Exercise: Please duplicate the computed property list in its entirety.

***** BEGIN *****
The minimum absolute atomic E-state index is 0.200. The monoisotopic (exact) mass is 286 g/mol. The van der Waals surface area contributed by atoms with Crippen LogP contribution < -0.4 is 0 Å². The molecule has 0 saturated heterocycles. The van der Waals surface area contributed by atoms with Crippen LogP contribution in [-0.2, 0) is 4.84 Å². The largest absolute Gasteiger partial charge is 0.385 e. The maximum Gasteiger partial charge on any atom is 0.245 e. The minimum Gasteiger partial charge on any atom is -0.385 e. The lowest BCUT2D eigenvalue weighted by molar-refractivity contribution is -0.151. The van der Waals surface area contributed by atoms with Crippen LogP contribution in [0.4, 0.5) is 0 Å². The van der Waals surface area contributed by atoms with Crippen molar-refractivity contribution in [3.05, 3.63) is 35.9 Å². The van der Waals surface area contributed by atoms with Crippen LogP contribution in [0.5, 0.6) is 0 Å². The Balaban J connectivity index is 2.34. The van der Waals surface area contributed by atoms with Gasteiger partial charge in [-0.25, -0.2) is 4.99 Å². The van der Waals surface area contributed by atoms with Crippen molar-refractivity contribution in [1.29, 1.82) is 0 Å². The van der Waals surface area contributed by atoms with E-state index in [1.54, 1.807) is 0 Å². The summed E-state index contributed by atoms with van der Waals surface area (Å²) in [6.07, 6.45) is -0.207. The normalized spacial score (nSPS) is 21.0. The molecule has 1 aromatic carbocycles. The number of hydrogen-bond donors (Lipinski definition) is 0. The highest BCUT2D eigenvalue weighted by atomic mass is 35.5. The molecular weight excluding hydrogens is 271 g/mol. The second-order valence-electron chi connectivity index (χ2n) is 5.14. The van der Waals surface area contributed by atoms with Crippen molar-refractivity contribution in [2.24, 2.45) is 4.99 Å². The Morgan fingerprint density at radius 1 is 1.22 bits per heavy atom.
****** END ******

The minimum absolute atomic E-state index is 0.200. The monoisotopic (exact) mass is 286 g/mol. The van der Waals surface area contributed by atoms with Crippen LogP contribution < -0.4 is 0 Å². The molecule has 0 saturated heterocycles. The van der Waals surface area contributed by atoms with Crippen LogP contribution in [-0.2, 0) is 4.84 Å². The largest absolute Gasteiger partial charge is 0.385 e. The maximum Gasteiger partial charge on any atom is 0.245 e. The minimum Gasteiger partial charge on any atom is -0.385 e. The lowest BCUT2D eigenvalue weighted by molar-refractivity contribution is -0.151. The van der Waals surface area contributed by atoms with Crippen LogP contribution in [0.4, 0.5) is 0 Å². The van der Waals surface area contributed by atoms with Crippen molar-refractivity contribution in [3.05, 3.63) is 35.9 Å². The van der Waals surface area contributed by atoms with Crippen LogP contribution in [0.5, 0.6) is 0 Å². The Balaban J connectivity index is 2.34. The van der Waals surface area contributed by atoms with Gasteiger partial charge in [-0.25, -0.2) is 4.99 Å². The van der Waals surface area contributed by atoms with Crippen molar-refractivity contribution in [1.29, 1.82) is 0 Å². The van der Waals surface area contributed by atoms with E-state index in [1.54, 1.807) is 0 Å². The summed E-state index contributed by atoms with van der Waals surface area (Å²) in [6.07, 6.45) is -0.207. The normalized spacial score (nSPS) is 21.0. The molecule has 1 aromatic carbocycles. The number of hydrogen-bond donors (Lipinski definition) is 0. The highest BCUT2D eigenvalue weighted by atomic mass is 35.5. The molecular weight excluding hydrogens is 271 g/mol. The second-order valence-electron chi connectivity index (χ2n) is 5.14. The van der Waals surface area contributed by atoms with Crippen molar-refractivity contribution in [2.24, 2.45) is 4.99 Å². The Morgan fingerprint density at radius 1 is 1.22 bits per heavy atom.